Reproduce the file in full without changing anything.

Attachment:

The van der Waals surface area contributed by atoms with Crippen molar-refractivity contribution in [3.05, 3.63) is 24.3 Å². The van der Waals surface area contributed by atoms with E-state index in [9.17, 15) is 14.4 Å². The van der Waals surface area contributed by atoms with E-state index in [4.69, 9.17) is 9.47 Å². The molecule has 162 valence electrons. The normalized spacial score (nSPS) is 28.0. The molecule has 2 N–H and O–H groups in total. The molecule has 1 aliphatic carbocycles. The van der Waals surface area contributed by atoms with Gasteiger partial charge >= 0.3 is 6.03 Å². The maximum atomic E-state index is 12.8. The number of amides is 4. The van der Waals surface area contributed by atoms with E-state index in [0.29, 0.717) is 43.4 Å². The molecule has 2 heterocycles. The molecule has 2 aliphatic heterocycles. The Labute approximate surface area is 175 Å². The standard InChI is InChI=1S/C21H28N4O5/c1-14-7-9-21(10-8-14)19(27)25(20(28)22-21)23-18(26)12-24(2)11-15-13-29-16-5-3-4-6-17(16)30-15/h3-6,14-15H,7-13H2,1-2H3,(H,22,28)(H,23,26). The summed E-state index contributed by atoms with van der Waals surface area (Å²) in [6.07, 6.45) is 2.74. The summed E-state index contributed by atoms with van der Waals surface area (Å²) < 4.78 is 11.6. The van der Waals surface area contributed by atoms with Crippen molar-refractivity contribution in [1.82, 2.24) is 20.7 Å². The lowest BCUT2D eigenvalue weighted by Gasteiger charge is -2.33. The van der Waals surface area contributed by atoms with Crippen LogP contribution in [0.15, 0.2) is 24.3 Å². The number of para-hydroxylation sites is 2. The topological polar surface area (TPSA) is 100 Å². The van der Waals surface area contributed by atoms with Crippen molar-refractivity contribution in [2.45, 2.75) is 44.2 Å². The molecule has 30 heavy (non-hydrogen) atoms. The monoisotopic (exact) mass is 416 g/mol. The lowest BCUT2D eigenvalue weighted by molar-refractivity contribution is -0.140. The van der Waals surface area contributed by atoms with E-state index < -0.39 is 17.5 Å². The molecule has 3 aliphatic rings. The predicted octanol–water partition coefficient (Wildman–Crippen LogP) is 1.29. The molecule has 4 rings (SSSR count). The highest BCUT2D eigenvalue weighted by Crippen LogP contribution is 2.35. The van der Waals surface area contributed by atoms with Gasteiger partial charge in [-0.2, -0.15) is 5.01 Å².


The van der Waals surface area contributed by atoms with Crippen molar-refractivity contribution in [3.05, 3.63) is 24.3 Å². The van der Waals surface area contributed by atoms with E-state index in [9.17, 15) is 14.4 Å². The van der Waals surface area contributed by atoms with E-state index in [4.69, 9.17) is 9.47 Å². The molecule has 162 valence electrons. The normalized spacial score (nSPS) is 28.0. The molecule has 2 N–H and O–H groups in total. The molecule has 1 aliphatic carbocycles. The van der Waals surface area contributed by atoms with Gasteiger partial charge >= 0.3 is 6.03 Å². The maximum atomic E-state index is 12.8. The number of amides is 4. The van der Waals surface area contributed by atoms with E-state index in [0.29, 0.717) is 43.4 Å². The molecule has 2 heterocycles. The molecule has 2 aliphatic heterocycles. The Labute approximate surface area is 175 Å². The standard InChI is InChI=1S/C21H28N4O5/c1-14-7-9-21(10-8-14)19(27)25(20(28)22-21)23-18(26)12-24(2)11-15-13-29-16-5-3-4-6-17(16)30-15/h3-6,14-15H,7-13H2,1-2H3,(H,22,28)(H,23,26). The summed E-state index contributed by atoms with van der Waals surface area (Å²) in [6.07, 6.45) is 2.74. The summed E-state index contributed by atoms with van der Waals surface area (Å²) < 4.78 is 11.6. The van der Waals surface area contributed by atoms with Crippen molar-refractivity contribution in [1.82, 2.24) is 20.7 Å². The lowest BCUT2D eigenvalue weighted by Gasteiger charge is -2.33. The van der Waals surface area contributed by atoms with Crippen LogP contribution in [0.15, 0.2) is 24.3 Å². The number of para-hydroxylation sites is 2. The topological polar surface area (TPSA) is 100 Å². The van der Waals surface area contributed by atoms with Crippen molar-refractivity contribution in [2.45, 2.75) is 44.2 Å². The molecule has 30 heavy (non-hydrogen) atoms. The monoisotopic (exact) mass is 416 g/mol. The lowest BCUT2D eigenvalue weighted by molar-refractivity contribution is -0.140. The van der Waals surface area contributed by atoms with E-state index < -0.39 is 17.5 Å². The molecule has 3 aliphatic rings. The predicted octanol–water partition coefficient (Wildman–Crippen LogP) is 1.29. The molecule has 4 rings (SSSR count). The highest BCUT2D eigenvalue weighted by Crippen LogP contribution is 2.35. The van der Waals surface area contributed by atoms with Gasteiger partial charge in [-0.2, -0.15) is 5.01 Å².